That leaves the Celtics and the 76ers as the two biggest surprises on the list, as both have increased their pace significantly despite the league as a whole slowing down. Sifting through their schedules, they haven't faced an inordinate amount of run-and-gun teams, either, so it looks like a legitimate trend. Transitioning back to the foul observation from earlier, that may be why the teams' respective centers, Kendrick Perkins and Samuel Dalembert, both have increased foul rates; a high number of possessions can be a double-edged sword.
That kind of information boosts the value of the marginal players more so than the established stars', and it often can be a tiebreaker when assessing two players of similar ilk when scouring for your next free- agent pickup. Extra possessions equal extra upside.
|Michael Finley has scored 33 points in 50 minutes in two games since Tony Parker's injury.|
The loss of Tony Parker for two to four weeks presents another option for cheap points and 3-pointers: Michael Finley. He has scored in the teens in his past two games, amassing five 3s total, and is even posting his best rebounding numbers since leaving Dallas. On the other hand, George Hill, Parker's actual replacement in the starting lineup, doesn't look like a keeper yet: He has 13 fouls in his past four games, an obscene number for a guard. Rodney Stuckey's (40 percent shooting from the field) and Lou Williams' (37.5 percent) struggles have reinforced the most basic of rules: playing time is everything. Players coming off the bench just cannot be trusted to garner starters' minutes, so make them prove it to you before you invest. Travis Outlaw (1.8 3s per game) is, so far, looking like the exception to that rule, but keep in mind that most of his value is coming from his improved -- but fluky -- 3-point shooting percentage, which is currently sitting at 58.3 percent. It's good for Outlaw's value that he's attempting more of them, but when Martell Webster returns in January, a playing-time crunch is bound to occur. Factor in that the Blazers are tied for last in the league in possessions per game and Outlaw looks like the perfect player to sell high on. With Kirk Hinrich out for three months after tearing a ligament in his thumb, now is a good time to scoop up Larry Hughes on the low. I know, he's brutal to own at times, but his size and reputation for defense makes coaches find a reason to play him, and his steals are undeniably valuable.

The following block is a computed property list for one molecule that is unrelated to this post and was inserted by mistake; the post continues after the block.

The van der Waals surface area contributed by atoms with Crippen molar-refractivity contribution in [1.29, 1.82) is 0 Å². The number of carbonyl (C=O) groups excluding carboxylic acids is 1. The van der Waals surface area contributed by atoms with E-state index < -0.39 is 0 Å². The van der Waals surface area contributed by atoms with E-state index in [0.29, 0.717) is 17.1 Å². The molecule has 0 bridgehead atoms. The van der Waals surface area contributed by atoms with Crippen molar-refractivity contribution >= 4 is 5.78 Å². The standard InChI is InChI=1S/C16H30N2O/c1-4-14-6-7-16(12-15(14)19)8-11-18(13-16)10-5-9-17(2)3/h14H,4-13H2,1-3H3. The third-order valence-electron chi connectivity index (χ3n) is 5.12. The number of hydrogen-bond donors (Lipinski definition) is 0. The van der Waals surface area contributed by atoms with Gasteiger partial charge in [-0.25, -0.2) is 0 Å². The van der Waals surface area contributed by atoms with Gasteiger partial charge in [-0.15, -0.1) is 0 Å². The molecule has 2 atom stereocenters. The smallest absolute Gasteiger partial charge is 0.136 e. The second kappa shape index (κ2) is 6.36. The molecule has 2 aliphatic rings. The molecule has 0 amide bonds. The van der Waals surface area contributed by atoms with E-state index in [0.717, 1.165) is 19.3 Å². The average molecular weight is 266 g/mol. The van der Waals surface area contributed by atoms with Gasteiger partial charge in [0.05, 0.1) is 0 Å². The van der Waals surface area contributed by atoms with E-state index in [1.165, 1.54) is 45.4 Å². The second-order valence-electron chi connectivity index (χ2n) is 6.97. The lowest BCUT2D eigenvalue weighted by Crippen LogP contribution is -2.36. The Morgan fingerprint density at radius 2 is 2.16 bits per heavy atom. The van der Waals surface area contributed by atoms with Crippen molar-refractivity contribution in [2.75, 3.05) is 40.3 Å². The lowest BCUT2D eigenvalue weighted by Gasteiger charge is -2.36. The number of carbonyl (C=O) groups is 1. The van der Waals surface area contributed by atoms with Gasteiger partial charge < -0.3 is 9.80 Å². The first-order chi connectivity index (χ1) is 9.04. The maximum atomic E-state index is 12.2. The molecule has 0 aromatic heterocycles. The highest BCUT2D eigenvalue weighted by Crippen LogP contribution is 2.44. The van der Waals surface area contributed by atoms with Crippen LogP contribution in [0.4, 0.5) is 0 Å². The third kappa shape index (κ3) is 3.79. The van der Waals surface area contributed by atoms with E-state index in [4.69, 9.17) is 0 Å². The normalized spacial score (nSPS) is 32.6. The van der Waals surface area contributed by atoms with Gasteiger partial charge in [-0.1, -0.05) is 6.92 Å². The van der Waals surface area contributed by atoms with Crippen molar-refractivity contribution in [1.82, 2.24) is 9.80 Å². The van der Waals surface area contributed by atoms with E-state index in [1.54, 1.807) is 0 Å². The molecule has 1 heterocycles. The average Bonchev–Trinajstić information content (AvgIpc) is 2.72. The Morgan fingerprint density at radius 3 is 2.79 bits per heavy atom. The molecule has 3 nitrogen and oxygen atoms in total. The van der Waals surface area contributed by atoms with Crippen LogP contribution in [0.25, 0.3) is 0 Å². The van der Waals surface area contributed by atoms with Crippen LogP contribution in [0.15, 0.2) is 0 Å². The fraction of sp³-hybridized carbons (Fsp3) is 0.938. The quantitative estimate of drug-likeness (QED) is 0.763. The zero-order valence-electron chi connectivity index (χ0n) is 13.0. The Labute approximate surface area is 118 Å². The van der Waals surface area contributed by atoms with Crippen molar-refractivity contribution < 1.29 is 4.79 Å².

Anderson Varejao, PF/C, Cavaliers: Varejao undoubtedly looks like a better player this season without a holdout looming over his head. He's in game shape and back to being all over the court. His "energy" stats -- steals and blocks -- have shot up, and although he comes off the bench, he's averaging 26 minutes to incumbent Ben Wallace's 22 per game. He contradicts my usual avoidance of big men who foul like crazy (3.8 per game this season), but he only needs a couple more minutes a game to really become an impact player. It also helps that Wallace is nearly forcing a changing of the guard with his offensive ineptitude.
JaVale McGee, PF, Wizards: To be blunt, the production McGee is putting up in limited minutes really demands a mention, and a pickup if your league runs that deep. He's averaging 8.6 points, 6.8 rebounds and 1.4 blocks in a miniscule 19 minutes per game, and on a team with a suspect frontcourt, that's going to force an increase in minutes real soon. Most impressively, he's averaging five free throws per game. In 19 minutes! He's a horrendous free-throw shooter at 52 percent, but that's beside the point; getting to the line that often is a strong indicator that McGee is a player, especially considering he's not himself fouling that much for a rookie big man. Oh, and he should have center eligibility down the line.
Adam Madison is a fantasy basketball and baseball analyst for ESPN.com.